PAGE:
Lyonsden Blog

Commodore 64 FM Radio Module

If you’ve ever wanted to have an FM radio built into your C64 then your dreams have just come true. I spotted this cool little device whilst browsing through eBay a few weeks ago and have been putting it through its paces since…

 

What’s in the box?

Included in the box is the radio module, a real time clock (RTC) module, small telescopic aerial, program disk, battery (for the RTC), some fittings and finally some instruction sheets.

 

C64 FM Radio

Kit Contents.

 

The board is nicely made and incorporates sockets for stereo audio output, aerial input and a 6-pin female socket header to accommodate the RTC.

 

C64 FM Radio

Close-up of the Radio board.

 

C64 FM Radio

Audio port (left) and Aerial port (right).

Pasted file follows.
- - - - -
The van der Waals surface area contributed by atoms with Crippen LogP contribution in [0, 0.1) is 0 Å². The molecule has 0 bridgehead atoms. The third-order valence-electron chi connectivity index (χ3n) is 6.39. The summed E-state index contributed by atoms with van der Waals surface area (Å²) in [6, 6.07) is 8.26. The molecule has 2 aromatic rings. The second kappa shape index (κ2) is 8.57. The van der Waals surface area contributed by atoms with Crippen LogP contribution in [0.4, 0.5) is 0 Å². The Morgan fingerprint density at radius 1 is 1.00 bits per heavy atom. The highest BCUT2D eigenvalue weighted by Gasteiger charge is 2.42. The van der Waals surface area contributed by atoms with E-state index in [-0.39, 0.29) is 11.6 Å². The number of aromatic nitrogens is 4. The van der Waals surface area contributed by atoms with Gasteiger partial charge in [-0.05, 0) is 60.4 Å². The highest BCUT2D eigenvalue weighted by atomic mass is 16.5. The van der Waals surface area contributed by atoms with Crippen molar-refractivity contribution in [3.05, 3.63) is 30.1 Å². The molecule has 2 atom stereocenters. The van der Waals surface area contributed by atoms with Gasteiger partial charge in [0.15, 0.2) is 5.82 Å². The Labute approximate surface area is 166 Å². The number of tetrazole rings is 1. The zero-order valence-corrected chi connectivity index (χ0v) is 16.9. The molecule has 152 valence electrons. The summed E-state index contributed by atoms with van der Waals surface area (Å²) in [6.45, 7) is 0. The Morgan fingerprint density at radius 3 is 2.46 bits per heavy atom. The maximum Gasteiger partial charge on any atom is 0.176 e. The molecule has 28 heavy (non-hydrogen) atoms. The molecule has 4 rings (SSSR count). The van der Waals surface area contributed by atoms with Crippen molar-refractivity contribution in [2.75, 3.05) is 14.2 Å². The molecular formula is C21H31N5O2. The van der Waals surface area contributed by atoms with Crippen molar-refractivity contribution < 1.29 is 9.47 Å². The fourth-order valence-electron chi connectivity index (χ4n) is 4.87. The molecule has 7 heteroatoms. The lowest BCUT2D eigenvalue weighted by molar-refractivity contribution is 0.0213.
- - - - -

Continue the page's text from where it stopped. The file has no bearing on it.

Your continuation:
The RTC features mostly surface mounted components on one side along with 6 header pins that will allow it to be plugged into the Radio PCB.

 

C64 RTC

The RTC module.

 

The reverse side is dominated by a battery holder for a 3V Lithium CR2032 battery which is required to power it.

 

C64 RTC

3V CR2032 button cell goes here.

 

The RTC attaches neatly to the main Radio PCB as shown in the photo below.

 

C64 FM Radio

Here the RTC ‘daughterboard’ has been securely attached to the radio PCB.

 

A couple of small screws top and bottom with a stand-off sandwiched in-between ensures the RTC stays in place as you can see in the photo below.

 

C64 FM Radio

Close-up showing how the board attaches with the stand-off spacer.

 

 

Getting it Working

The FM Radio module plugs into the User Port at the back of your Commodore 64. Sound is output via a standard 3.5mm jack so you can attach a pair of headphones, or, as I did, hook it up to a powered speaker. In order to actually pick up any stations you also need to plug in the included telescopic aerial.

 

C64 FM Radio

FM Radio plugged in a ready to go.